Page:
All About Skin Inside Our Brands

Air pollution's effects on skin

A clear link between air pollution and accelerated skin aging has been demonstrated in a number of studies in recent years, prompting prominent researchers to make such statements as “traffic pollution is emerging as the single most toxic substance for skin.” 

We know: gasp. So when the UN revealed that its theme for World Environment Day in 2019 was air pollution, we thought it was time to start talking about its effects on the skin. The first expert we asked to share her point of view was Anne Dupouy-Camet, the Parisian pharmacist, skincare researcher, and chemist who created the culty brand BioRecept — and who happens to have been talking about pollution and skin with her colleagues long before that landmark study appeared. The French, as usual, just seem to somehow know things before we do.

Anne Dupouy Camet interview on air pollution and skin

Ayla: In 2014, the Journal of Investigative Dermatology published a landmark study linking air pollution to fine lines and hyperpigmentation. But French brands seem to have been the first to focus on this issue, introducing anti-pollution products years before that study came out.

Anne: Yes, the effects of pollution are frequently discussed in France, in fact! Pollution truly is a problem for the skin, because the epidermis is a particular target for pollutants — smog that affects skin’s barrier and particulate matter that gets into the pores. These pollutants trigger oxidation and inflammation of the skin. As a result, we often see skin that is dull, reactive, sensitive and red, or dry with a tendency towards acne — not to mention prematurely wrinkled, with an uneven skin tone.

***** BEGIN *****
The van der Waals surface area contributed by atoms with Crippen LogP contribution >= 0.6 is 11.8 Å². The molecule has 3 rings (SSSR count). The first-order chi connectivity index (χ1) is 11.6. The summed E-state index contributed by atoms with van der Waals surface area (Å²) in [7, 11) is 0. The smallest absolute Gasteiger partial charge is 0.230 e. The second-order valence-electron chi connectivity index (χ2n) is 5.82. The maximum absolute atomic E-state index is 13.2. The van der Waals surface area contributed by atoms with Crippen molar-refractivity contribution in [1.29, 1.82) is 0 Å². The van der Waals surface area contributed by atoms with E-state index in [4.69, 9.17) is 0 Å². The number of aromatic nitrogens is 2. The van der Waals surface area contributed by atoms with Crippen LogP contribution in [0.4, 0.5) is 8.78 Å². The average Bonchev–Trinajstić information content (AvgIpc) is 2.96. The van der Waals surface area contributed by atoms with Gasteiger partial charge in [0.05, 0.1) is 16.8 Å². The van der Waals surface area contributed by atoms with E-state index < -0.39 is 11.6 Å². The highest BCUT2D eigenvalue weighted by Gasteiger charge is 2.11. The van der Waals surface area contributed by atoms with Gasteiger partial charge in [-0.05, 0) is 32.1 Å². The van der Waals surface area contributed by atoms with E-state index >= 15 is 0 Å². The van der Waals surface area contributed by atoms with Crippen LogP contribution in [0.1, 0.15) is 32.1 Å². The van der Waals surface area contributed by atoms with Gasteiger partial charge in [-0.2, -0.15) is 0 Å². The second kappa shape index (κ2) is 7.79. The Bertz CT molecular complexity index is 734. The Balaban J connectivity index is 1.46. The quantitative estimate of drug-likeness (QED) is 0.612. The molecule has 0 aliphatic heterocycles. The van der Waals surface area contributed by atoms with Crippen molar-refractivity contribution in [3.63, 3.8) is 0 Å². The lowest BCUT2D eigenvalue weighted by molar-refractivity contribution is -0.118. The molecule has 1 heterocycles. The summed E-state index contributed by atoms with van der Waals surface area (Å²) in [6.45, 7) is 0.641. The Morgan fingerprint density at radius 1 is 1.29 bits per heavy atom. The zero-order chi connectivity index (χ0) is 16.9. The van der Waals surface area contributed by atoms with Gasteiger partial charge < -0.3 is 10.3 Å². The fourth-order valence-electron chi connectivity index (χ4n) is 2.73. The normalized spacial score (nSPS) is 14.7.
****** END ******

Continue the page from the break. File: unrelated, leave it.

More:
Handling other causes of aging, like UV exposure, is simpler; we simply seek out creams with some sun protection. But when pollution is involved as well, those who are more frequently exposed to the sun have an even greater risk of experiencing hyperpigmentation.

Ayla: Tell us more about dullness, which seems to be a skin concern that is frequently linked to pollution as well.

Anne: Yes — in general, pollution and impurities that settle on the skin can lead to an uneven skin tone and a dull, almost gray look. And that dullness can be a larger problem if one is also exposed to cold weather, poor diet, a lack of sleep, or simply stress, as many of us are. In the presence of any of these factors along with pollution, the quality of the skin can become further diminished.

Ayla: What do you suggest to address dullness and the effect of pollution on the skin?

Anne: Masks like Lumière de Peau are excellent treatment solutions. It’s also always important to wash the face, morning and evening, in order to properly cleanse skin of pollutants. Mousse de Peau was designed specifically to penetrate into the pores to remove not only excess sebum but also dirt and particles.

To brighten the skin and even skin tone, I frequently recommend products containing Vitamin C to be used in conjunction with richer creams like Booster Bio. Deeply moisturizing creams can truly help repair and hydrate the skin.

But it is important as well to remember daily sun protection: whether it’s winter or summer, UV rays still reach the earth and it’s necessary to protect your skin constantly.

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